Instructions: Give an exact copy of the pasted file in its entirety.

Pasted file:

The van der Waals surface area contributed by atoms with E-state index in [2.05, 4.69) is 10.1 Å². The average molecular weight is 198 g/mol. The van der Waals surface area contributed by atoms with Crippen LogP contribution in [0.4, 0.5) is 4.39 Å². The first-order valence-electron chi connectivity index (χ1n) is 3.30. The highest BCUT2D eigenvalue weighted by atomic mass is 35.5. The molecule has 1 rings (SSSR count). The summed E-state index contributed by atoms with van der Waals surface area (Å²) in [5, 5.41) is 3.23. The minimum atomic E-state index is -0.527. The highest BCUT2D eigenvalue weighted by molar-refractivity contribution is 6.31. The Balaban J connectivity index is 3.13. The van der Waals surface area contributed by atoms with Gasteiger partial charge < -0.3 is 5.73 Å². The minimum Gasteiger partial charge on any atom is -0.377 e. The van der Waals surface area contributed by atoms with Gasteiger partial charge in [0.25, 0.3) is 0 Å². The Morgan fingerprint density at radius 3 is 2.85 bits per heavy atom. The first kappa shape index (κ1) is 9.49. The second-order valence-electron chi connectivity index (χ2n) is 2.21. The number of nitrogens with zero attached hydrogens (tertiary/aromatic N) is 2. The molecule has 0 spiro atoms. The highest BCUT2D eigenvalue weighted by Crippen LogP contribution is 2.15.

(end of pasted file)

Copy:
The van der Waals surface area contributed by atoms with E-state index in [2.05, 4.69) is 10.1 Å². The average molecular weight is 198 g/mol. The van der Waals surface area contributed by atoms with Crippen LogP contribution in [0.4, 0.5) is 4.39 Å². The first-order valence-electron chi connectivity index (χ1n) is 3.30. The highest BCUT2D eigenvalue weighted by atomic mass is 35.5. The molecule has 1 rings (SSSR count). The summed E-state index contributed by atoms with van der Waals surface area (Å²) in [5, 5.41) is 3.23. The minimum atomic E-state index is -0.527. The highest BCUT2D eigenvalue weighted by molar-refractivity contribution is 6.31. The Balaban J connectivity index is 3.13. The van der Waals surface area contributed by atoms with Gasteiger partial charge < -0.3 is 5.73 Å². The minimum Gasteiger partial charge on any atom is -0.377 e. The van der Waals surface area contributed by atoms with Gasteiger partial charge in [0.25, 0.3) is 0 Å². The Morgan fingerprint density at radius 3 is 2.85 bits per heavy atom. The first kappa shape index (κ1) is 9.49. The second-order valence-electron chi connectivity index (χ2n) is 2.21. The number of nitrogens with zero attached hydrogens (tertiary/aromatic N) is 2. The molecule has 0 spiro atoms. The highest BCUT2D eigenvalue weighted by Crippen LogP contribution is 2.15.